I don't think I'm any relation to Tea Party leader Judson Phillips. My Phillipses appeared practically out of nowhere in Michigan in 1828, where we promptly established a tradition of being cantankerous trouble-causers who couldn't get along with anyone — a tradition I proudly carry on to this day. I haven't found any Judsons in the family tree.
Anyway, this other Phillips would rather we return to some of the ways of voting our Founding Fathers had in mind:
"The Founding Fathers originally said, they put certain restrictions on who gets the right to vote. It wasn't you were just a citizen and you got to vote. Some of the restrictions, you know, you obviously would not think about today. But one of those was you had to be a property owner. And that makes a lot of sense, because if you're a property owner you actually have a vested stake in the community. If you're not a property owner, you know, I'm sorry but property owners have a little bit more of a vested interest in the community than non-property owners."
I am trying to decide if I feel more vested in Nashville now that I own a house here (well, technically, the bank owns it and I am slowly paying them for it). And the truth is that I don't think so. I loved Nashville so much I bought a home here, yes. But obviously, I loved Nashville so much before I bought a home here that it led me to buy a home here.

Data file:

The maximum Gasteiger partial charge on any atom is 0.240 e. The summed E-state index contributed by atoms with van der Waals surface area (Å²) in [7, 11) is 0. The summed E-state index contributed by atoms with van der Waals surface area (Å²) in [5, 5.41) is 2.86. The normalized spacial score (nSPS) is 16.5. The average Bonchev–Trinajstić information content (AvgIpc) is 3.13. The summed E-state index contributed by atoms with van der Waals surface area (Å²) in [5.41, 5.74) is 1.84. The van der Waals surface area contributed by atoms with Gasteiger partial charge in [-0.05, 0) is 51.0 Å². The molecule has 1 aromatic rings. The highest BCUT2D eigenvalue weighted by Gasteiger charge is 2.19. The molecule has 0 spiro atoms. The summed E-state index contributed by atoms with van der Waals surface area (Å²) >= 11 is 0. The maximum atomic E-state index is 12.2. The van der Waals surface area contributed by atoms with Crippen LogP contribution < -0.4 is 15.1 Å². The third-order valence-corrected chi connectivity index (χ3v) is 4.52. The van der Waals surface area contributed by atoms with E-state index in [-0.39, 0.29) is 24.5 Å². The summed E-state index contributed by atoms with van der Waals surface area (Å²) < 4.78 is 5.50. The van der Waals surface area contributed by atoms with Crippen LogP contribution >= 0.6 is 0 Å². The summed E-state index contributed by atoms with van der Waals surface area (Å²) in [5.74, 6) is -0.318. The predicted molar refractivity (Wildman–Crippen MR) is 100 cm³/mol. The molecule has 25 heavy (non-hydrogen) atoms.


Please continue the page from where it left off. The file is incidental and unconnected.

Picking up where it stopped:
I mean, I know this is a frivolous proposal designed to stoke intergenerational antagonism — as if the people who are older and can afford a home are somehow better citizens than the 18-year-olds who are going off to war to die for our country.
But it just seems like one of those knee-jerk things that, if you even think about it for two seconds, falls apart. I guess you're not supposed to think about it at all — just hear it and cheer it or boo, depending on your side.
Well, I'll just take solace that, until he manages to strip the right to vote from women, this Phillips's vote cancels that Phillips's vote out.